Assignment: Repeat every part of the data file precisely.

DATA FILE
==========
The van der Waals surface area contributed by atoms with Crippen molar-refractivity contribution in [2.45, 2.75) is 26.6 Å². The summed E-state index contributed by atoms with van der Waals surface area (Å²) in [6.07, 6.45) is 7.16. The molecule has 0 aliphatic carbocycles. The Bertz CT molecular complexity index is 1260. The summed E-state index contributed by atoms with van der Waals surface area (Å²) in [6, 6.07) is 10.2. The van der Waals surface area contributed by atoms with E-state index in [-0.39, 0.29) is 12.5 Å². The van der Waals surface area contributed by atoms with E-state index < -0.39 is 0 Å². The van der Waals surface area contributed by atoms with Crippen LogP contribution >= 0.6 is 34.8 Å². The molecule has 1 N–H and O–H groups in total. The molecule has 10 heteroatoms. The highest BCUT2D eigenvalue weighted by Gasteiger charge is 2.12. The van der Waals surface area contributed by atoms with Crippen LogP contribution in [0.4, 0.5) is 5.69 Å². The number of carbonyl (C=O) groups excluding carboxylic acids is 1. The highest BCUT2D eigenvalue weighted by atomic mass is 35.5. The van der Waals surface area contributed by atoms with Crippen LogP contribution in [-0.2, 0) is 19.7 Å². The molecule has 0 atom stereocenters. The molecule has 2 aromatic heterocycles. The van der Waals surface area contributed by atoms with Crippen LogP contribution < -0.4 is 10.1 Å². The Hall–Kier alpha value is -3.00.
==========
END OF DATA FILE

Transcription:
The van der Waals surface area contributed by atoms with Crippen molar-refractivity contribution in [2.45, 2.75) is 26.6 Å². The summed E-state index contributed by atoms with van der Waals surface area (Å²) in [6.07, 6.45) is 7.16. The molecule has 0 aliphatic carbocycles. The Bertz CT molecular complexity index is 1260. The summed E-state index contributed by atoms with van der Waals surface area (Å²) in [6, 6.07) is 10.2. The van der Waals surface area contributed by atoms with E-state index in [-0.39, 0.29) is 12.5 Å². The van der Waals surface area contributed by atoms with E-state index < -0.39 is 0 Å². The van der Waals surface area contributed by atoms with Crippen LogP contribution >= 0.6 is 34.8 Å². The molecule has 1 N–H and O–H groups in total. The molecule has 10 heteroatoms. The highest BCUT2D eigenvalue weighted by Gasteiger charge is 2.12. The van der Waals surface area contributed by atoms with Crippen LogP contribution in [0.4, 0.5) is 5.69 Å². The number of carbonyl (C=O) groups excluding carboxylic acids is 1. The highest BCUT2D eigenvalue weighted by atomic mass is 35.5. The van der Waals surface area contributed by atoms with Crippen LogP contribution in [-0.2, 0) is 19.7 Å². The molecule has 0 atom stereocenters. The molecule has 2 aromatic heterocycles. The van der Waals surface area contributed by atoms with Crippen LogP contribution < -0.4 is 10.1 Å². The Hall–Kier alpha value is -3.00.